With today being the first day of Canadian Thanksgiving weekend (an amazing excuse to eat a ridiculous amount of food and enjoy time off with family and friends) it only makes sense to speak about gratitude and giving thanks.
n: a feeling of thankfulness or appreciation
Although this holiday presents a perfect opportunity to go around the Thanksgiving table and share what everyone is grateful for, it may not be enough to do but once a year!
Research shows that having a regular gratitude practice can increase happiness by up to 25%. Some psychologists say it causes higher levels of positive emotions, yields healthier immune systems, allows for greater compassion and generosity, lowers blood pressure, increases self-worth and life’s meaning, improves interpersonal relationships, and causes more overall joy and optimism… the list goes on and is by no means exhaustive.
Hefty claims, perhaps, but I am sure there is a reason why so many folks and enlightened spiritual leaders follow some sort of a daily gratitude practice.
I was given an amazing book by a special cousin entitled One Thousand Gifts by Ann Voskamp. She shares her journey – beautifully and poetically narrated – of discovery as to what it takes to live a full life. She is on a mission to find joy and grace and beauty in every moment, regardless of what life throws at her… “to learn how to be grateful and happy, whether hands full or hands empty.”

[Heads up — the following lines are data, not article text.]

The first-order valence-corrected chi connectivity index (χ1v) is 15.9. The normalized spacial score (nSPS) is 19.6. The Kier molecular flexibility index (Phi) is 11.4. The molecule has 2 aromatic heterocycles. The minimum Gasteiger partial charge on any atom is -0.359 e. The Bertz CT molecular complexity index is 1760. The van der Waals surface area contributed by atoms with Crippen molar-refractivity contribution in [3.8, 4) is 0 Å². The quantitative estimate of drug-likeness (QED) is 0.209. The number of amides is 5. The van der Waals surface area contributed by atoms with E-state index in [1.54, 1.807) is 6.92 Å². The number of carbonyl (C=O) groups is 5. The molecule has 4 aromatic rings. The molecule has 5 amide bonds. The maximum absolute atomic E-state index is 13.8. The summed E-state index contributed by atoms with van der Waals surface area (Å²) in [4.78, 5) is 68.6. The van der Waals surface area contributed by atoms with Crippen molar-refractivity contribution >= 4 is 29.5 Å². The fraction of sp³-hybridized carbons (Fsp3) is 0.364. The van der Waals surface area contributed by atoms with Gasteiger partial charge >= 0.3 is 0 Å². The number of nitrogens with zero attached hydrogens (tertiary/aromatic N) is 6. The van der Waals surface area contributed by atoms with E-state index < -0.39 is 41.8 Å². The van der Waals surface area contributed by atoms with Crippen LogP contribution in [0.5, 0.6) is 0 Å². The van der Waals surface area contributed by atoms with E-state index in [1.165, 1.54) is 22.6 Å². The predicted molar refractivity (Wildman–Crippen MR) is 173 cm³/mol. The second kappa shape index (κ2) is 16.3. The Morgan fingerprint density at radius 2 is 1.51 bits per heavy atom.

It was a kind of dare – a love dare she called it – to write a list of one thousand blessings, one thousand things to be grateful for. She called it one thousand gifts. It wasn’t a list of gifts she wanted, but rather a list of gifts she already had. Morning shadows across the old floors. Jam piled high on the toast. Mail in the mailbox.
Practicing gratitude is easy when life is going swimmingly. But to be grateful in times of sadness or trouble – when down – is not always as easy. And so perhaps that is the challenge. Perhaps that is the practice. Perhaps that is the dare.
Life is full of ups and downs. We couldn’t experience joy if we also didn’t experience sadness. But within the naturally occurring ebb and flow, in good times and in bad times, being thankful is possible.
Voskamp writes: “Gratitude in the midst of death and divorce and debt – that’s the language I’ve got to learn to speak – because that’s the kind of life I am living, the kind I have to solve… To learn how to be grateful and happy, whether hands full or hands empty. That is a secret worth spending a life on learning. Even if it takes a Rosetta Stone of decades.”
Every morning, before I even get out of bed, I say out loud five things I am grateful for (as I do my 10 rotations of my 11 limbs… we all have our rituals and idiosyncrasies, right?!?) And it never fails to make me smile.
This morning I was grateful for my family, my cozy sheets, the impromptu dance party after the baseball game at the Lodge on Queen last night, my accidental sleep-in, my yoga soundtrack.
What are YOU grateful for?
Whether hands full or hands empty, there will always be something to be grateful for. (Click to tweet it out!)
Happy gobble gobble weekend!